“They devoted themselves to the apostles’ teaching and to fellowship, to the breaking of bread and to prayer.”

Devotion to Scripture (the New Testament is the apostles’ teaching), to fellowship, eating together/celebrating communion, praying – these, of course are essentials, and serve as a good model to follow.  But the description of this early church goes on – the church also had miracles, communal possessions, daily worship gatherings and meals, favour in the community, and daily conversions.

How did they have time for this?  What motivated them to such a courageous and committed lifestyle?
The closest I’ve come to this is youth group, where I was part of a community of people with a lot of time for each other, and a lot of energy to spend on behalf of others.
Acts 2 was a special time.  Pentecost had just happened, which was a one-time event, birthing a new era among God’s people.  It’s not that we shouldn’t expect these things in our church, but we must recognise this as a step in the journey – a journey that can be taken again and again by God’s people, but never exactly the same at every time or place.

By Acts 6, the church had grown by the thousands, and the apostles were beginning to bend under the weight of the practical needs that came with such a large flock.  Offerings were being given, and needed to be redistributed fairly – particularly to the widows among them.  The church had become culturally diverse since Pentecost, and conflict emerged between Hellenist and Hebraic Jews.  Note that at this point, the church is still basically Jewish – those are the people who had come to the Pentecost celebration, and that is the nation who had been awaiting the Messiah, Jesus.  But some Jews, especially those who were dispersed around the Roman Empire, had adopted some Greek customs and certainly spoke the Greek language.  It was these newcomers who were feeling neglected by the widow-relief program that had begun.

People complaining in a church about favouritism …sound familiar?  What to do?
This is a point where we see the church grow and mature as an organisation.  The apostles create a new level of leadership – a sort of middle-management.  The congregation nominates Hellenistic “deacons” or “ministers” to oversee this practical need, and the apostles affirm them, so that they can be freed up to focus on prayer and Scripture (remember how it all began?)  So the apostles keep the main thing the main thing, and the church is beginning to run its own ministries.  Finally we have a healthy, fruitful church…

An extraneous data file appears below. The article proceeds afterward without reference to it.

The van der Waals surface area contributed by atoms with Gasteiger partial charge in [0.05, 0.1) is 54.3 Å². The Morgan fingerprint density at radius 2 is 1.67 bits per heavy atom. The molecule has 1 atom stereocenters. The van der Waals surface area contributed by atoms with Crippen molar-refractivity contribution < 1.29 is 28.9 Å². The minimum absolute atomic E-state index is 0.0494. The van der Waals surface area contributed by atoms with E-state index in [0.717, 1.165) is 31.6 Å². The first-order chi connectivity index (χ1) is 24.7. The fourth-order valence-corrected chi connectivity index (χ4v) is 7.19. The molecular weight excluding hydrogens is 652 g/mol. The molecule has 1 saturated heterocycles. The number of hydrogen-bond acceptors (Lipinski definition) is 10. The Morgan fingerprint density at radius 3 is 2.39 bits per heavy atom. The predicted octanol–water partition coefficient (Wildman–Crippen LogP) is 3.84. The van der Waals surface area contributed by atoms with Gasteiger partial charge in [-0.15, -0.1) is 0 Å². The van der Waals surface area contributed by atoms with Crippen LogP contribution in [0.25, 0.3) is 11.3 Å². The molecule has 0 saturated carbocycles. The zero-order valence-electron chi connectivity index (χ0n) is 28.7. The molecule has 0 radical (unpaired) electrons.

And then Acts 7-8 happens.  Stephen, one of the new ministers, is martyred.  The church scatters.
All is lost…or is it?

Just as we can overly-idealise the organic, pristine, ideal fellowship of Acts 2, we can also fall into thinking that when you get to Acts 6, you’ve arrived – big numbers, functioning programs, appointing leaders – this is the dream of every church leader, right?

But what was their mission, again? 
Why did the Spirit come, again?
Acts 1:8 tells it pretty plainly:

But you will receive power when the Holy Spirit comes on you; and you will be my witnesses in Jerusalem, and in all Judea and Samaria, and to the ends of the earth.

Just when the church was getting comfy, enjoying growth, stability, and favour among the people, it gets scattered.  But as the believers scatter, they begin to fulfil the mission to which they were called in the first place:

Those who had been scattered preached the word wherever they went. (Acts 8:4)

And as the story continues, we see the gospel spread from Judea to Samaria, and the ends of the earth – embracing all peoples into God’s family.  We see that God saves people to send them; He calls people to commission them; He blesses people to make them a blessing.

In light of the whole story, we see the purpose of each step along the way.  The church begins with a gathering of worshippers; that grows into a thriving community; that develops into an organised ministry; and that multiplies into a global movement.
I believe we can see this process in individual people’s lives, as well as in the development of churches (see how Rick Warren described church ministry in The Purpose Driven Life, below).

Does it relate to you and your church?
If so, what stage might you be at? 
What step might God be leading you to take?